WHITESTOWN — The Rome Police Department’s Special Response Team was among eight law enforcement agencies from across the state who got to participate in a SWAT training event this week at the Preparedness Training
The city’s SRT officers raided pretend hotel rooms to save hostages, chased a wanted terrorist into a warehouse and participated in a host of other hands-on training scenarios put on by the sate Division of Homeland Security and Emergency Services.
“This training is highly effective,” said department spokesman Det. Jeffrey M. Lanigan, himself a member of the SRT. The training took place between Tuesday and Thursday.
“Muscle memory is a big thing for us, so for us to be able to come out here and operate in an environment like this, is a great opportunity for all of us.”
Rome was the only Oneida County agency to participate in the training this week.
The Preparedness Center is the former Oneida County Airport, converted over the past 12 years into a “world class” 1,100-acre training arena, officials said. The Center offers both classroom training and a wide variety of different simulated locations for realistic training scenarios. The Center has its own mobile home park, train cars, a debris field and the sophisticated Cityscape warehouse.
The Cityscape is a massive manufactured city street, complete with storefronts, street lights, and several fake buildings, like a mall, a coffee shop, a bar and two floors worth of hotel rooms.
In a scenario on Thursday, the Rome officers teamed up with the SWAT team from Colonie to raid one of the motel rooms. Coached actors played the roles of an undercover officer being held hostage by a motorcycle gang, and it was up to the teams to move in, secure the scene and rescue the hostage. Other actors stood by as gawking onlookers who also needed to be dealt with accordingly.
“Nothing is ever going to prepare you for the real thing until it happens, but this is as close as we can come to it,” said Lanigan.
“Obviously, when you go into the real thing your adrenaline kicks up, your heart rate is up; we try to get that going up before we go into these scenarios, but nothing is like the real thing. But it’s as close as we can get.”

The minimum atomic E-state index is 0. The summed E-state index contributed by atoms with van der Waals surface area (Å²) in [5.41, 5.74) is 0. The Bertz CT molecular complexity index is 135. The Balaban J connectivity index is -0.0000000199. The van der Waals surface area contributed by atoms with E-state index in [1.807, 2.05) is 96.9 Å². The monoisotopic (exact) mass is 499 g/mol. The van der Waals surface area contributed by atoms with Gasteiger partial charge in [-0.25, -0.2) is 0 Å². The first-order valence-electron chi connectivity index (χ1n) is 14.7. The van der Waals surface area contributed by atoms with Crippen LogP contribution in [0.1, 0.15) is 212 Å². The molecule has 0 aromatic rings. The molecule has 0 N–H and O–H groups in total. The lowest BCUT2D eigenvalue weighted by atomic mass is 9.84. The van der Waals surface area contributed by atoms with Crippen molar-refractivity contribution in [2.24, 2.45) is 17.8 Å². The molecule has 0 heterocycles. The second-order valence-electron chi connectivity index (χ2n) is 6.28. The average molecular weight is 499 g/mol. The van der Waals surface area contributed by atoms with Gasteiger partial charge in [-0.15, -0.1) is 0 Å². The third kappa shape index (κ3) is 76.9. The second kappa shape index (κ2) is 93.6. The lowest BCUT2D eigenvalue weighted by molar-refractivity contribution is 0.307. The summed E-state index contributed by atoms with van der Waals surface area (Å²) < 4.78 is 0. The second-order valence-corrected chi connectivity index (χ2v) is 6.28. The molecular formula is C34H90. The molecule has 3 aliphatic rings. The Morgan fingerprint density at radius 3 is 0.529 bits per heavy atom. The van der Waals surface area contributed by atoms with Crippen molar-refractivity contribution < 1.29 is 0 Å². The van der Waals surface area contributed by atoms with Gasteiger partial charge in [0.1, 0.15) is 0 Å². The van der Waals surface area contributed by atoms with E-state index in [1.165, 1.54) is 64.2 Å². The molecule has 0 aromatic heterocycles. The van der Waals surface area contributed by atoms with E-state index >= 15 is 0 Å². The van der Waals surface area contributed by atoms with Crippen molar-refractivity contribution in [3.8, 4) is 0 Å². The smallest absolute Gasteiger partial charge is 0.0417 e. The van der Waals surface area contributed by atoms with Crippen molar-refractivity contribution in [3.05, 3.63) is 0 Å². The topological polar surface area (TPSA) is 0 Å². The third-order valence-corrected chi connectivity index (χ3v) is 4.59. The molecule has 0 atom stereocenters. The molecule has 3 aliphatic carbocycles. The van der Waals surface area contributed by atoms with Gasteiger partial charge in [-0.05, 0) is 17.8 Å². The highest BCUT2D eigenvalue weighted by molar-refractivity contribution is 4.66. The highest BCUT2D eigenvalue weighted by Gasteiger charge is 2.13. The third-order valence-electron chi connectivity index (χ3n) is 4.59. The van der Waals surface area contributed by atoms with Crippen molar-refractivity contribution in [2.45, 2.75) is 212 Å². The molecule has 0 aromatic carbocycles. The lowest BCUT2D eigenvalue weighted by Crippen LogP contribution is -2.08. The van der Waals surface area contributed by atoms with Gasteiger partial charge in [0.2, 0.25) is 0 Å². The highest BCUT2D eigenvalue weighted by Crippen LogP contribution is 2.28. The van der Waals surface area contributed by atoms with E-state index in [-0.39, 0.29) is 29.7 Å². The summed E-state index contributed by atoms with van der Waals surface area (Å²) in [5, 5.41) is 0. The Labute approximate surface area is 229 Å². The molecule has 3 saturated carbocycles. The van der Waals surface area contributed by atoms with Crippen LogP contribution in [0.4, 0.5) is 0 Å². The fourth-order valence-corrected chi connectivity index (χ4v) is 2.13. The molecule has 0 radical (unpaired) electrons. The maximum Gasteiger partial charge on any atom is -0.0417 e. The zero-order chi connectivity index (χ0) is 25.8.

Rome Lt. Mark P. Liddy, head of the SRT, noted that this level of detailed and intricate training wasn’t available when he started as a police officer nearly 20 years ago. Back then, Liddy said an officer would attend the police academy and receive some in-field training from the department, and that was likely the end of it.
“Now, you’re never going to stop training through your entire career. This is an excellent opportunity to come up and gain more skill, knowledge and some better tactics,” Liddy said.
“The interaction that we have with the role-players during the scenario-based activities here is something we typically don’t get. If we were training on our own, we wouldn’t have trained and coached role-players that will respond to how we respond. The training center here is excellent to give us that. For them to invite us up to partake in this training is an excellent opportunity for us.”
Assistant Director Robert Stallman Jr. said the Center sends out invitations to apply for their training sessions to every agency across the state. They then review all incoming applications to pick which agencies will participate this time around — at little to no extra cost to the agencies themselves.
“It costs the departments absolutely nothing to come here. In today’s day and age, it’s very difficult for teams to train because budgets are hurting,” Stallman stated. “So for them to be able to come here for very little amount of their own money, it’s very helpful.”
Stallman noted that, even though the officers treat each scenario “absolutely as serious as possible,” they could still be jokingly competitive with one another once the scenario was finished and they were reviewing their lessons.
“These officers that are coming here are the best of their agency. So there’s some bragging rights, a little competition, some joking around. These guys have a chance to do things here that they might not have a chance to do at their own location,” Stallman said.
“It’s really good to see that side of these professionals. I’m humbled this week to see the professionalism of the officers that come here for this training.”